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  1. #1

    What are the fumes like on Glow in the dark PLA?

    Hello, I'm pretty new to 3d printing, and for the moment I've got my printer set up in my dining room until I can find a better place for it. I've heard certain filaments (like ABS and HIPS) have toxic fumes when they're printing, but that PLA is relatively safe. I was wondering if special PLA filaments, like amazon basics glow in the dark or copper ones, are also safe? And what about their premium PLA material?

  2. #2

  3. #3
    I'm sorry, I dont really know what that has to do with the question? I'm definitely not burning anything, just wondering about fumes with glow in the dark PLA while printing

  4. #4
    The toxic aspects of plastics are more notable as they get warmer. The question you ask includes the elevated temperature to nearly 300*C. I have seen burned white ABS on my nozzles which are only suppose to get to 260*C. Therefore, the toxic aspects of ABS are being released in minute quantities while printing. The difference is degree as PLA at a max of 235*C has never shown burnt filament on the tip. The other aspects that are discussed in the video are what these materials are and how you could look at them in relation to your question. PLA is probably the safest and the glow in the dark aspect is simply a low level radiation thing similar to when watches use to use tritium for glow in the dark hands. In itself, it is no more dangerous than the glow in the dark stars that you give your kids. At elevated temperatures, you still have primarily PLA and the GITD molecule is well mixed with it. So by all rights, you should have no more issues with the GITD as you would with generic PLA.

    And I say this many caveats. PLA is not generic. Our filament is "formulated". See the MSDS (material safety data sheet) if your supplier provides it to know all you need to know about safety. If your supplier cannot supply you an MSDS, you might consider changing suppliers.

  5. #5
    Super Moderator curious aardvark's Avatar
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    Jul 2014
    no different types of pla don't smell worse than others :-)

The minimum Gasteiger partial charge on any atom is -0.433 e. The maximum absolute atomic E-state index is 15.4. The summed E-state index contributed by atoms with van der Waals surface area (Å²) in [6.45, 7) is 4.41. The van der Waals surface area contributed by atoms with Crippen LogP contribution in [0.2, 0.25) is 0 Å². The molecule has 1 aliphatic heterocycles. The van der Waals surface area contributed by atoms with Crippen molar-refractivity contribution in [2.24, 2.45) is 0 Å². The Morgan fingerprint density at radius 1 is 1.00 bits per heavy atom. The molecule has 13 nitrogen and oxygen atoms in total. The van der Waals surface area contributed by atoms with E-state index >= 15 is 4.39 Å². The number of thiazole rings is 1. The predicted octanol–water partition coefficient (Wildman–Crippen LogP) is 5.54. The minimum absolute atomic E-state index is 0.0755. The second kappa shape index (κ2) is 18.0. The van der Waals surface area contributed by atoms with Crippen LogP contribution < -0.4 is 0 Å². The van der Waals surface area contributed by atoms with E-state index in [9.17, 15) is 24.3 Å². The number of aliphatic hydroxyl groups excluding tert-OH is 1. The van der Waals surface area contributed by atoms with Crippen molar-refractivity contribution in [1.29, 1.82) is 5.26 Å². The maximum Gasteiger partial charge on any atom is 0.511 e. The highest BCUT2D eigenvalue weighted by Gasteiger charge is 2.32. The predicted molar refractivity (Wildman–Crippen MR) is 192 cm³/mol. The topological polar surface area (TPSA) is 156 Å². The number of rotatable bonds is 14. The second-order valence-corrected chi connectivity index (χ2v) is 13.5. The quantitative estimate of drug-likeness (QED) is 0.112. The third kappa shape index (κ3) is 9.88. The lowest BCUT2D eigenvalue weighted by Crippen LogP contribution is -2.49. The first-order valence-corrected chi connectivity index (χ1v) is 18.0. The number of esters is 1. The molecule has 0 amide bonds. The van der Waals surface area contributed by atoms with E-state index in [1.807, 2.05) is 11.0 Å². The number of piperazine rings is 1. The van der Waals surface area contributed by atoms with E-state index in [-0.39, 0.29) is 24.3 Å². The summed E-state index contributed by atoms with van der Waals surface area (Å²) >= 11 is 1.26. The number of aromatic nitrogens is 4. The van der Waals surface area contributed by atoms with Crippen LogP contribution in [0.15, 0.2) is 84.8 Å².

Not sure how toxic abs fumes are but it smells pretty nasty.

    Currently there is no definitive study saying whether or not 3d printing is toxic or not

  6. #6
    Does anyone use an air monitor to measure fume or particulate matter? Like a smoke detector? I've seen the UL recommendations and know that one local university stopped printing with ABS in the library because of particulate matter concerns. My concerns would be the risks that I can't smell.

  7. #7
    Super Moderator curious aardvark's Avatar
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    Jul 2014
    the odds are, that just walking outside your house and breathing in the car fume laden air, is a lot more dangerous than being in a room with a working 3d printer.

    Bear in mind that all we're doing is melting the plastic, not vapourising or actively burning it.
    And that melt takes place in a very small area, with cooling happening above and below it.
    Toasters probably give out worse fumes.

  8. #8
    Engineer ralphzoontjens's Avatar
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    Nov 2013
    Tilburg, the Netherlands
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    "Ultrafine particle emissions from desktop 3D printers" by Dr. Brent Stephens is generally the paper people refer to when discussing this.

    Different studies show that ABS emits about 10 times more fumes than PLA.
    Also people worry about the volatile monomers such as styrene in both ABS and HIPS. Though no studies show definitive answers to its impact on our health, I bet it all does have an effect on our bodies and we can best be the safest we can be. With PLA generally you are good on emissions, check the datasheets though for additives. For glow-in-the-dark check for heavy metal contents (strontium, copper, zinc, molybdenum, chromium, arsenic have been found in filaments).

  9. #9
    The standard PLA or ABS filament to which the manufacturer added a phosphorescent material. Manufacturers add pigments of calcium sulfide, zinc sulfide or strontium aluminate, which are the materials that will glow for a certain time and after they have been exposed to a light source, such as a flashlight.

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